By The Independent Staff
A long-awaited election night came and went bringing new victors into government and keeping some familiar faces as well.
The biggest news of the night was Republican nominee Donald Trump being the likely US president over Democratic favorite Hillary Clinton, by earning 276 electoral votes to Clinton’s 218. The AP announced this by 11:30 p.m. Pacific Time. Some states had yet to be called by press time.
In Stevens County, Donald Trump earned 66 percent (8,463 votes) of the vote compared to Hillary Clinton’s 27 percent (3,477).
US Representative District No. 5
Republican incumbent Cathy McMorris Rodgers won re-election after earning 58 percent of the vote (117,287) compared to Democrat challenger Joe Pakootas’ 41 percent (83,812).
McMorris Rodgers got 66 percent (8,503) of the vote in Stevens County, compared to Joe Pakootas 33 percent (4,264).
In the Washington governor’s race, Democratic incumbent Jay Inslee is projected to win after hauling in 56 percent (1,096,925 votes) of the vote over Republican challenger Bill Bryant who got 43 percent of the vote (851,346).
Stevens County favored Bill Bryant 67 percent (4,111) to 32 percent (8,690) over Inslee.
Washington Commissioner of Public Lands
The Washington Commissioner of Public Lands race has Democrat Hilary Franz expected to win (54 to 45 percent statewide) over Republican Steve McLaughlin.
Stevens County Commissioners
In local races, Republican Steve Parker kept his county commissioner No. 3 seat by earning 70 percent of the vote (8,581 votes) over challenging Democrat Matt Wolohan’s 29 percent (3,535 votes).
Washington Supreme Court
In the Washington Supreme Court, Greg Zempel fell to Barbara Madsen (63 percent to 36 percent) in Pos. No. 3, Mary Yu defeated David DeWolf (58 to 41 percent) in Pos. No. 1 and Charles Wiggins won over Dave Larson (58 percent to 41 percent).
In the Tri-County Superior court races, Patrick Monasmith won Pos. No. 1 (74 percent to 25 percent) over C. Olivia Irwin.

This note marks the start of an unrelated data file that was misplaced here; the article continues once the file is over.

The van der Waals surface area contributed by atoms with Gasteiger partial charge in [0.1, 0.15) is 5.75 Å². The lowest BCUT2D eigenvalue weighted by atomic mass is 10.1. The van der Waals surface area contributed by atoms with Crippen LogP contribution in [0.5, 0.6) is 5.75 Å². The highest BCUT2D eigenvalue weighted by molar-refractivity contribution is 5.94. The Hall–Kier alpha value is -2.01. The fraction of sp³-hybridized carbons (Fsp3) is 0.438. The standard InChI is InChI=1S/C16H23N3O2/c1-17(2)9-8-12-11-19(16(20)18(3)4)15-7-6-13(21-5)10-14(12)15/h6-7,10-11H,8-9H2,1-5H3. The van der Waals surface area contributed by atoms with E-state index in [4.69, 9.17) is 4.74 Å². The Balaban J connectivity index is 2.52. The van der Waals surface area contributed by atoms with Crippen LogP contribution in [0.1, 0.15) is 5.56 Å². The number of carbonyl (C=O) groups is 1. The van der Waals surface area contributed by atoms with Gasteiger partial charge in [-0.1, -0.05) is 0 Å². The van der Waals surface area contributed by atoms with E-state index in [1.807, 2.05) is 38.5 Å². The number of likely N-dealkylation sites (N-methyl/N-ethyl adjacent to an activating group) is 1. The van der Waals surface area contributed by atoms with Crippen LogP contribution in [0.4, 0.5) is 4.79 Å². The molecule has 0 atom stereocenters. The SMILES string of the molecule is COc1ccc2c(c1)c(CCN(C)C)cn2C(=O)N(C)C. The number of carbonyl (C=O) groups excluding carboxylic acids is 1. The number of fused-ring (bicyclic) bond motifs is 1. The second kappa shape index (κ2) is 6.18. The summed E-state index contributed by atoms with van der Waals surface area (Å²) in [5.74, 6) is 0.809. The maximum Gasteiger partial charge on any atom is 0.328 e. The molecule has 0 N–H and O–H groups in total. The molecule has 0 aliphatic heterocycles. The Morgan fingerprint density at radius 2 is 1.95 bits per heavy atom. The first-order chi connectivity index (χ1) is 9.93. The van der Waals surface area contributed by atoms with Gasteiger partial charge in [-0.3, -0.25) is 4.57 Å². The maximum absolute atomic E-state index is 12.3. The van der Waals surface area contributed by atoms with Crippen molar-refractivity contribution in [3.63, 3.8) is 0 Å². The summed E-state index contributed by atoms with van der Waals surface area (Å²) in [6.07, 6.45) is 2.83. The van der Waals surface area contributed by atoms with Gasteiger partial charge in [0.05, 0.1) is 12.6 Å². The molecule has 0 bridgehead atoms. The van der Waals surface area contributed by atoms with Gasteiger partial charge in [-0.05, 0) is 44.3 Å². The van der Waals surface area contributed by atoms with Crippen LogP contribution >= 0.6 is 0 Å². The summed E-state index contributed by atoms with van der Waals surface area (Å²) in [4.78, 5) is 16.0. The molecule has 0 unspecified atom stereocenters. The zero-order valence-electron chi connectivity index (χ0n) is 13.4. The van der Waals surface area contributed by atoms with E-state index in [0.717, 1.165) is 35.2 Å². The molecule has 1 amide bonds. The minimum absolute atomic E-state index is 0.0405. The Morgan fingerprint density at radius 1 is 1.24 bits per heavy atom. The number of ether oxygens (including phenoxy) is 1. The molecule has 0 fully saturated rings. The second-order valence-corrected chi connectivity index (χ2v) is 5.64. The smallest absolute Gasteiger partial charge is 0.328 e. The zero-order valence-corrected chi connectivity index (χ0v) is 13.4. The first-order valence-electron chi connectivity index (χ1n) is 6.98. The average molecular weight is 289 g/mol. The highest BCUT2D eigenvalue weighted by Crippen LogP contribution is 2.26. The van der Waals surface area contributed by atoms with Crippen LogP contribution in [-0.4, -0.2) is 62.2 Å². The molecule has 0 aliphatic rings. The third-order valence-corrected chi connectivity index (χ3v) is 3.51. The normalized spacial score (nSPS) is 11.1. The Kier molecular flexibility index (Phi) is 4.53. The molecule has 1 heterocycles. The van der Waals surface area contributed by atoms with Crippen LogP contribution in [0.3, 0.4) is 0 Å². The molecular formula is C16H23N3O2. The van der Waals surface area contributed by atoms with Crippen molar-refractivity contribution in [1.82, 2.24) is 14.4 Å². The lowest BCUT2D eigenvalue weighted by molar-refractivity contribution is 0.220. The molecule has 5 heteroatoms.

In Pos. No. 2, Jessica Taylor won her race against Terry Willians 60 to 39 percent.
The Chewelah School District measure to dissolve and reapportionment districts passed 75 to 24 percent (1,359 votes to 433) meaning that “at-large” school board members can be elected from outside their designated areas.
The school bond to construct a new Lakeside High School was rejected 52 percent to 47 percent (1,240 to 1,125).
Wade Carpenter won his unopposed race for Public Utility District Commissioner Pos. No. 1, hauling in 9,077 votes.
Initiative Measure No. 1433 that would raise the minimum wage several times over the next four years and grant paid sick leave, passed statewide with 59 percent of the vote (1,142,984 votes to 778,685 votes of no). It was voted No in Stevens County by 64 percent of the voters (8,254 votes to 4,587 votes).
Initiative Measure No. 1464 concerning campaign finance laws and lobbyists failed to pass, as did Initiative No. 732 which would have imposed a carbon tax.
The carbon tax initiative failed 58 percent to 41 percent (1,090,123 votes to 771,623 votes).
Initiative No. 1501 which imposed harsher penalties on those taking advantage of seniors of vulnerable individuals passed 71 percent to 28 percent statewide (1,368,821 to 543,760).
Initiative No. 1491 concerning court-issued extreme risk protection orders temporarily preventing access to firearms passed statewide 71 percent (1,376,127) to 28 percent (557,894). Stevens County went against the state, voting no 56 percent (7,246) to 43 percent (5,536).
NOTE: These are preliminary results. There has been a total of 13,100 ballots counted in Stevens County, with 10,000 more ballots to count. Voter turnout was 43 percent. Next ballot count is Nov. 14.